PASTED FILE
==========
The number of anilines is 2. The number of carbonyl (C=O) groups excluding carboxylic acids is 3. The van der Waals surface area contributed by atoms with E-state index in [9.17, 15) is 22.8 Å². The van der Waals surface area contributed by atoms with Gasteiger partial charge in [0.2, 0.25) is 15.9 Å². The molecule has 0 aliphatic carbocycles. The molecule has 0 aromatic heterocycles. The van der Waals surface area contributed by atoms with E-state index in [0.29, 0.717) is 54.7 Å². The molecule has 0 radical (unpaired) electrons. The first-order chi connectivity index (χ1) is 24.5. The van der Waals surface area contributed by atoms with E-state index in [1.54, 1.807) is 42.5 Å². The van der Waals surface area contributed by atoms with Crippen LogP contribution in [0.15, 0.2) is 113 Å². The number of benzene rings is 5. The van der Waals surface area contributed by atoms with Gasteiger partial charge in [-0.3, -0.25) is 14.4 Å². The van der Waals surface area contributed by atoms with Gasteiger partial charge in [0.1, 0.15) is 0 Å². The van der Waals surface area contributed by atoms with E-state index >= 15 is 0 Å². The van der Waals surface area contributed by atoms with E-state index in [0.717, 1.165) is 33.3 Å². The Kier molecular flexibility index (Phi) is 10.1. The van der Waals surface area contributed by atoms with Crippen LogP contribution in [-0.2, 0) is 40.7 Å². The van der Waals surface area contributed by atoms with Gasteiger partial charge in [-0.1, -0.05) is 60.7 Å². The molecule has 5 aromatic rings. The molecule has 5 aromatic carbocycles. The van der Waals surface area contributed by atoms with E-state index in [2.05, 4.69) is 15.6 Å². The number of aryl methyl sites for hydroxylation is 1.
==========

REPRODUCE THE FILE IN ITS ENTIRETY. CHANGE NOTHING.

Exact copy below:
The number of anilines is 2. The number of carbonyl (C=O) groups excluding carboxylic acids is 3. The van der Waals surface area contributed by atoms with E-state index in [9.17, 15) is 22.8 Å². The van der Waals surface area contributed by atoms with Gasteiger partial charge in [0.2, 0.25) is 15.9 Å². The molecule has 0 aliphatic carbocycles. The molecule has 0 aromatic heterocycles. The van der Waals surface area contributed by atoms with E-state index in [0.29, 0.717) is 54.7 Å². The molecule has 0 radical (unpaired) electrons. The first-order chi connectivity index (χ1) is 24.5. The van der Waals surface area contributed by atoms with E-state index in [1.54, 1.807) is 42.5 Å². The van der Waals surface area contributed by atoms with Crippen LogP contribution in [0.15, 0.2) is 113 Å². The number of benzene rings is 5. The van der Waals surface area contributed by atoms with Gasteiger partial charge in [-0.3, -0.25) is 14.4 Å². The van der Waals surface area contributed by atoms with Gasteiger partial charge in [0.1, 0.15) is 0 Å². The van der Waals surface area contributed by atoms with E-state index >= 15 is 0 Å². The van der Waals surface area contributed by atoms with E-state index in [0.717, 1.165) is 33.3 Å². The Kier molecular flexibility index (Phi) is 10.1. The van der Waals surface area contributed by atoms with Crippen LogP contribution in [-0.2, 0) is 40.7 Å². The van der Waals surface area contributed by atoms with Gasteiger partial charge in [-0.1, -0.05) is 60.7 Å². The molecule has 5 aromatic rings. The molecule has 5 aromatic carbocycles. The van der Waals surface area contributed by atoms with E-state index in [2.05, 4.69) is 15.6 Å². The number of aryl methyl sites for hydroxylation is 1.